I wonder how many of us can relate to this sinful woman: nothing to bring Jesus but all of her guilt and shame, somehow mustering up the faith to believe Jesus will still forgive her even though she done wrong, clinging to His grace as her only hope for forgiveness.
This morning you can receive forgiveness by His grace for your sins.
When a person works an 8 hour day and receives a fair day’s pay for his time that is a wage. When a person competes with an opponent and receives a trophy that is a prize. When a person receives recognition for his service that is an award. But when a person is incapable of earning a wage, can win no prize, and deserves no award—yet receives such a gift anyway—this is what we mean by the grace of God. [ii]
It is by God’s grace we are forgiven. But you need to also understand that by God’s grace
III. FORGIVENESS CAN CHANGE YOUR LIFE. (v. 42b-50)
Forgiveness can change your life.
The famous psychiatrist Dr. Karl Menninger wrote that if he could convince the patients in his psychiatric hospitals that [all] their sins are [truly] forgiven, 75% of them could walk out the next day.
You don’t have to be a mental patient for God’s forgiveness to change your life. But you do have to welcome Jesus into your heart.
Jesus asks Simon a very important question at the end of this parable: which of them will love him more?
Do you notice the change of heart forgiveness brings here? How do you suppose these two debtors felt toward their creditor before he forgave their debt? Love probably doesn’t describe their feelings. When you owe somebody more money than you can pay back, you may resent them, you may fear them, but you won’t love them, will you? But when the person you owe more than you can repay graciously forgives your debt, your feelings are likely to change.
If they forgive you a debt of $50, you might say he’s a pretty good old boy! I could learn to like him. If they forgive you a $1 million dollar debt, how much would it touch your heart?
Simon, who will love him more? Simon gets the right answer, but he still fails the test. Jesus came to Simon’s house to offer him forgiveness, but Simon refuses to welcome the only One Who can forgive him. It was customary in those days for the host to provide water for the weary traveler’s feet to be washed, oil to anoint his head with, and a kiss to greet his guest as a friend. Simon refused to welcome Jesus into his home or into his heart, and so he never changed—he remained the same self-righteous, stubborn, unforgiven sinner as before.
But this woman who barges into Simon’s house is a different story.
At some point she hears Jesus preach the Good News of God’s forgiveness. At some point she repents and trusts Christ as her Savior, and her life is changed. She shows by her actions she has welcomed Jesus into her heart, and her life will never be the same.
Luke leaves Simon and his other guests stewing over Jesus’ claim to forgive sins, but he leaves us with Jesus’ words to this woman that changed her life in vs. 50: Go in peace. Your faith has saved you.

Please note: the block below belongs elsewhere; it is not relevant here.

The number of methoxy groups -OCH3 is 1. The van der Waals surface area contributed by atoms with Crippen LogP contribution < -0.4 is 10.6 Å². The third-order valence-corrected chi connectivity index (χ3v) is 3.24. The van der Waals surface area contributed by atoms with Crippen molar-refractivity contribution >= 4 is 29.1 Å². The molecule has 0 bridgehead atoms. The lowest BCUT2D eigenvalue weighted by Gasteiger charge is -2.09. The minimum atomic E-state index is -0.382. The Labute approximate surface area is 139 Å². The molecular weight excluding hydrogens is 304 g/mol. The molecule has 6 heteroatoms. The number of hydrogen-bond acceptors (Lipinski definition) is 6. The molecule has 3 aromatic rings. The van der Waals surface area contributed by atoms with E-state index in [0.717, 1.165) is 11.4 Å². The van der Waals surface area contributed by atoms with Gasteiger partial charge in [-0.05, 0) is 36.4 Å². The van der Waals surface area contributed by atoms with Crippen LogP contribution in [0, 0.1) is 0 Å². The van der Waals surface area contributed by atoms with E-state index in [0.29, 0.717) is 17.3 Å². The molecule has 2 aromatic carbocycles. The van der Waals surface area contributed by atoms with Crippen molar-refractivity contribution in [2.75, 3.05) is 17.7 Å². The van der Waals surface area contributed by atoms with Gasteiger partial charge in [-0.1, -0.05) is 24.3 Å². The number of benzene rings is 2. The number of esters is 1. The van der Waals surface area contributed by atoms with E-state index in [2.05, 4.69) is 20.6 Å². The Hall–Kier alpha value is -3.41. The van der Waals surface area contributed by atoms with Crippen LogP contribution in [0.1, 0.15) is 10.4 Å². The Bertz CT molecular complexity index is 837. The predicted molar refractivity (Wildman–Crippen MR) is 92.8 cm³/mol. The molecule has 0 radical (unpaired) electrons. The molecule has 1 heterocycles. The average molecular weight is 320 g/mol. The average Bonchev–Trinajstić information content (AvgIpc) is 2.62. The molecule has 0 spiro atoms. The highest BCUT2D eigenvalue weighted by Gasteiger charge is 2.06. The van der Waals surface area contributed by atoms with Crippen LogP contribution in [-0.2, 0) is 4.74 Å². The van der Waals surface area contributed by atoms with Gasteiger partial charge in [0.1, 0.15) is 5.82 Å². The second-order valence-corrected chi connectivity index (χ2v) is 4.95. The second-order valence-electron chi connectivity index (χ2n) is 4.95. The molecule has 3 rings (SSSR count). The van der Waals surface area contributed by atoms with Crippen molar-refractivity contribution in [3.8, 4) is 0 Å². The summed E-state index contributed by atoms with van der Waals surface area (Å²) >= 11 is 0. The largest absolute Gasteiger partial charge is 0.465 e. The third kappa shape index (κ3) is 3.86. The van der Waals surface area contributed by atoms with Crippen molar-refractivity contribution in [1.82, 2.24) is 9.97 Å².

Forgiveness can change your life.
Unfortunately there are many people like Simon, who are good moral people, good religious people, but they’re lives have never been changed by God’s forgiveness, because they’ve never welcomed Jesus as Lord and Savior of their lives.
On the other hand, there are those who repent of their sins, and welcome Jesus into their heart as Savior and as Lord, whose lives are changed forever by His forgiveness. They are the ones who go in peace, because their faith in the Lord has saved them.
The real truth is that God’s forgiveness will change your life. When you are truly forgiven, you will love Christ enough to follow Him, obey Him, and adore Him. There are many people who claim to know Jesus, claim to be saved, claim to be forgiven, but the real proof that you have found God’s forgiveness is a changed heart and a changed life.
Has God’s forgiveness changed your life?
The wise chief had sworn to uphold the law of the tribe by punishing a thief—his mother. He speaks to his people: “There must be 40 lashes; the pain this crime has caused is too great.”
With a nod, the guards lead the old woman forward. One gently removes her robe to expose a bony and crooked back. The appointed man steps forward and begins to unwind the whip.
At the same moment, the chieftain steps forward and removes his robe, exposing his broad shoulders. Tenderly, he kneels down, wraps his strong arms around his dear mother, shielding her with his own body. He whispers gently against her cheek, as his tears blend with hers, as the whip comes down again and again.
Jesus Christ took the punishment you deserve for the sins you committed, so that you could be forgiven and changed by His grace.
Have you found God’s forgiveness?
Are you willing to admit you need His forgiveness?
Are you willing to receive God’s forgiveness, not by your works, but by His grace?
Are you ready to let God’s forgiveness change your heart and your life?
It doesn’t matter what you’ve done, it doesn’t matter how long you’ve carried the burden of your guilt, it doesn’t matter how far from God you’ve run, you can come back and be forgiven if you will come to Jesus right now.
Won’t you come today, and find God’s forgiveness?
[i] James S. Hewett, Illustrations Unlimited (Wheaton: Tyndale House Publishers, Inc, 1988) p. 257.
[ii]Clip-Art Features for Church Newsletters, G.W. Knight, p. 53 10,000 Sermon Illustrations